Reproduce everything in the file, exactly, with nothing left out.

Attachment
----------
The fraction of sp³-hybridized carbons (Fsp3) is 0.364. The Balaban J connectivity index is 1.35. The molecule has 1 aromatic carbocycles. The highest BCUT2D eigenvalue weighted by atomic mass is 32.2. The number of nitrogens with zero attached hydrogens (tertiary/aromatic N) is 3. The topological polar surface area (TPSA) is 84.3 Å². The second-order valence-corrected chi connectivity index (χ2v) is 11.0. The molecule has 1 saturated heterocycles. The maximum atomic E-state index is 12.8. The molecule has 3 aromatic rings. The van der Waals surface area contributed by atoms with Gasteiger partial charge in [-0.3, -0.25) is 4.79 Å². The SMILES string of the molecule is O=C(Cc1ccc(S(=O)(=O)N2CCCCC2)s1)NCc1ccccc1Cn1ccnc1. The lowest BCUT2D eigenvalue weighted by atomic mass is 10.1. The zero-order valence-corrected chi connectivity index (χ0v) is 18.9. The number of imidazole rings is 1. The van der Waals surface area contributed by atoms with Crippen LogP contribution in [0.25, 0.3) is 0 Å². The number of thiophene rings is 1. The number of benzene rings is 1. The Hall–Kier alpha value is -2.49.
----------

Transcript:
The fraction of sp³-hybridized carbons (Fsp3) is 0.364. The Balaban J connectivity index is 1.35. The molecule has 1 aromatic carbocycles. The highest BCUT2D eigenvalue weighted by atomic mass is 32.2. The number of nitrogens with zero attached hydrogens (tertiary/aromatic N) is 3. The topological polar surface area (TPSA) is 84.3 Å². The second-order valence-corrected chi connectivity index (χ2v) is 11.0. The molecule has 1 saturated heterocycles. The maximum atomic E-state index is 12.8. The molecule has 3 aromatic rings. The van der Waals surface area contributed by atoms with Gasteiger partial charge in [-0.3, -0.25) is 4.79 Å². The SMILES string of the molecule is O=C(Cc1ccc(S(=O)(=O)N2CCCCC2)s1)NCc1ccccc1Cn1ccnc1. The lowest BCUT2D eigenvalue weighted by atomic mass is 10.1. The zero-order valence-corrected chi connectivity index (χ0v) is 18.9. The number of imidazole rings is 1. The van der Waals surface area contributed by atoms with Crippen LogP contribution in [0.25, 0.3) is 0 Å². The number of thiophene rings is 1. The number of benzene rings is 1. The Hall–Kier alpha value is -2.49.